T-Mobile, the mobile phone division of German telecommunications giant Deutsche Telekom, said Tuesday it was ending its sponsorship of a major cycling team after a succession of doping scandals. But the men’s and women’s teams will continue under Team High Road, according to the team owners.
“We have decided to take this step to distance ourselves and the T-Mobile brand from the latest doping revelations in sport and especially in cycling,” T-Mobile boss Hamid Akhavan said in a statement. “This was a difficult decision given our long history of support for professional cycling and the efforts of Bob Stapleton in managing the team in 2007. We will continue to fulfil our obligations to the fight against doping, to which we contribute a significant amount of resources.”
16 year association
The T-Mobile team, formerly known as Deutsche Telekom, is one of the leading names of the sport but has been rocked in recent years by allegations that its cyclists used drugs.
The team sacked its highest profile rider, the 1997 Tour de France winner Jan Ullrich, in July 2006 amid allegations he was involved in a Spanish doping network.
A former Telekom team physio, Jef d’Hont, has alleged that he injected Ullrich with the banned blood booster erythropoietin (EPO). His allegations led to doping confessions from former Telekom riders Erik Zabel and 1996 Tour winner Bjarne Riis of Denmark. Ullrich has retired from cycling but continues to protest his innocence.
More recently, T-Mobile also sacked German rider Patrik Sinkewitz in July this year after abnormal levels of testosterone were found in his blood. Sinkewitz was given a one-year ban this month and has admitted using drugs.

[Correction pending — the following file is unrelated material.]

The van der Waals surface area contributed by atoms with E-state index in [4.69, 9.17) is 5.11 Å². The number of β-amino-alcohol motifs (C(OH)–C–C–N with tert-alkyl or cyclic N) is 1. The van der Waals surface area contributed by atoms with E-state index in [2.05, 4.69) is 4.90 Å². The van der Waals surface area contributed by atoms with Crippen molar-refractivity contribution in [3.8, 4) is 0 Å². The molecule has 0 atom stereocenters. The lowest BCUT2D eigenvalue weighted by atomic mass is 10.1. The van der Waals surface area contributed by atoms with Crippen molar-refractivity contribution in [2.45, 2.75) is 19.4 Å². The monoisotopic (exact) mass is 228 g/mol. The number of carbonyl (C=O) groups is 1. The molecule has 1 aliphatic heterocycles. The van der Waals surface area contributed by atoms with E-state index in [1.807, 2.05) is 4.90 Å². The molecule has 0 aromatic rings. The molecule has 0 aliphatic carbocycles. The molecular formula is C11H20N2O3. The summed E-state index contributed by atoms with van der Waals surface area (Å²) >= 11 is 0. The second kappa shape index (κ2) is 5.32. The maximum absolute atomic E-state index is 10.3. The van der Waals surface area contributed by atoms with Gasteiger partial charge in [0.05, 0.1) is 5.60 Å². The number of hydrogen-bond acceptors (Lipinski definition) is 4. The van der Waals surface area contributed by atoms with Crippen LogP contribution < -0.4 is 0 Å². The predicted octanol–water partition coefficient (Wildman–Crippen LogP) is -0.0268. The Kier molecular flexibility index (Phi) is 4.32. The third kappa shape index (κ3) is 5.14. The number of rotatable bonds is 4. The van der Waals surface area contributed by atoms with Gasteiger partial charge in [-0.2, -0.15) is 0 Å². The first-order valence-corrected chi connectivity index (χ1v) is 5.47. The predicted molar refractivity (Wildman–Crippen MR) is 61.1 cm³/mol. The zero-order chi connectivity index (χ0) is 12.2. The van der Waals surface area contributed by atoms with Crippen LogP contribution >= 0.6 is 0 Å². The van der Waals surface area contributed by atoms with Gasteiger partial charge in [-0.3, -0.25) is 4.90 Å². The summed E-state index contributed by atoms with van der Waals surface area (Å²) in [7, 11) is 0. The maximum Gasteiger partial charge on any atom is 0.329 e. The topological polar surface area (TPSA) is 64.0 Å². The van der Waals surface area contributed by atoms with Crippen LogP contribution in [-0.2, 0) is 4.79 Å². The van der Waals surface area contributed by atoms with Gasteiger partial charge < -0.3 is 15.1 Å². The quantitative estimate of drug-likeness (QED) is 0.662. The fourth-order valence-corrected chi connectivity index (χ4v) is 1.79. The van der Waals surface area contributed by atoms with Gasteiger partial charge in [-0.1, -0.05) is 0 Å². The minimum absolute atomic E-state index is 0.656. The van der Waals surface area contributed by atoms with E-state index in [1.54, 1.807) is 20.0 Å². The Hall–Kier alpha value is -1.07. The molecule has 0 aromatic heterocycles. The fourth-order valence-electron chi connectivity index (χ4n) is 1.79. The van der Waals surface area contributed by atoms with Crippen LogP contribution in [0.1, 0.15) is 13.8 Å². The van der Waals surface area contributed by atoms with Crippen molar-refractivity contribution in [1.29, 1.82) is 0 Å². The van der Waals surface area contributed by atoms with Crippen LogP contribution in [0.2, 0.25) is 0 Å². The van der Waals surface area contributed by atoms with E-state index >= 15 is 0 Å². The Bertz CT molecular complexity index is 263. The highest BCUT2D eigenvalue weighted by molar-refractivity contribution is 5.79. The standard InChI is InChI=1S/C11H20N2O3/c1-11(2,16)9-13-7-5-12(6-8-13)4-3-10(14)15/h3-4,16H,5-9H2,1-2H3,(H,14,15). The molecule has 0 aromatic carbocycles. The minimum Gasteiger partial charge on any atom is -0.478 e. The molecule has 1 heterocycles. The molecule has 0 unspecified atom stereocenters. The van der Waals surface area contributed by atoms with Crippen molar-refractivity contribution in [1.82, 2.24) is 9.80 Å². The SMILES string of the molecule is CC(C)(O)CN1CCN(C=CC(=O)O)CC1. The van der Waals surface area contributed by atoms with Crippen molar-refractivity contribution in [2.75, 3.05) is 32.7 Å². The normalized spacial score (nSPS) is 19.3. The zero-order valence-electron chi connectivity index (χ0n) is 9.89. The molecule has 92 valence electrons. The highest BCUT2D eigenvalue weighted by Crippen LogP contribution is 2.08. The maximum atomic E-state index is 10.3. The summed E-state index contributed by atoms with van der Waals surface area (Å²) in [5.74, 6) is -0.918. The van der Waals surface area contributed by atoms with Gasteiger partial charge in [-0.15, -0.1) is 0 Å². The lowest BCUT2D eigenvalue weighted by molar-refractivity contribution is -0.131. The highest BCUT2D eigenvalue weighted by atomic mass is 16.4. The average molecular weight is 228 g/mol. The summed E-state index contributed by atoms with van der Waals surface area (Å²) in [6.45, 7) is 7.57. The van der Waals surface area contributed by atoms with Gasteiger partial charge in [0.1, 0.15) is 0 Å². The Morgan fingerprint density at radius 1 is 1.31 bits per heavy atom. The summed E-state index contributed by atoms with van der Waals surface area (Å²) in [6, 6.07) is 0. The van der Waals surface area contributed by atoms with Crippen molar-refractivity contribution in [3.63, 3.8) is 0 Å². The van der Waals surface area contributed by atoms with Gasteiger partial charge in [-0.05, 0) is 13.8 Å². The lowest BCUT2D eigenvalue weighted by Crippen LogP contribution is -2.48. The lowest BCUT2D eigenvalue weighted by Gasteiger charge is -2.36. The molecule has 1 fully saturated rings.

T-Mobile had said in August it would continue to sponsor the team bearing its name until 2010 to give the “consistency and stability the sport greatly needs”, but has now decided to end its 16-year association with professional cycling with immediate effect.
Men and women’s teams to continue
Despite T-Mobile pulling out, Bob Stapleton’s management company High Road Sports has said that the elite men’s and women’s teams will continue racing in 2008 as ‘Team High Road’.
“High Road Sports, Inc. holds a ProTour Team License and will seek authorization of the change in the team’s identity and operations from the governing body, the UCI. High Road and its subsidiaries own the infrastructure of both teams,” the company said in a statement.
Stapleton called T-Mobile’s decision to end its involvement a “challenge”, but one that he was prepared to face. “We will review and adapt our operations, and continue to advance our leadership position in athletic success and commitment to clean and fair sport that began during our work with T-Mobile,” he said. “We have an outstanding international roster of exciting young talent backed by proven veteran leadership for 2008” adds Stapleton. “We will likely be the youngest team in the ProTour and believe that together, these athletes can shape the future of the sport with their talent and commitment.”
Team High Road intends to race in the Tour Down Under in Australia next January.
© BikeRadar and AFP 2007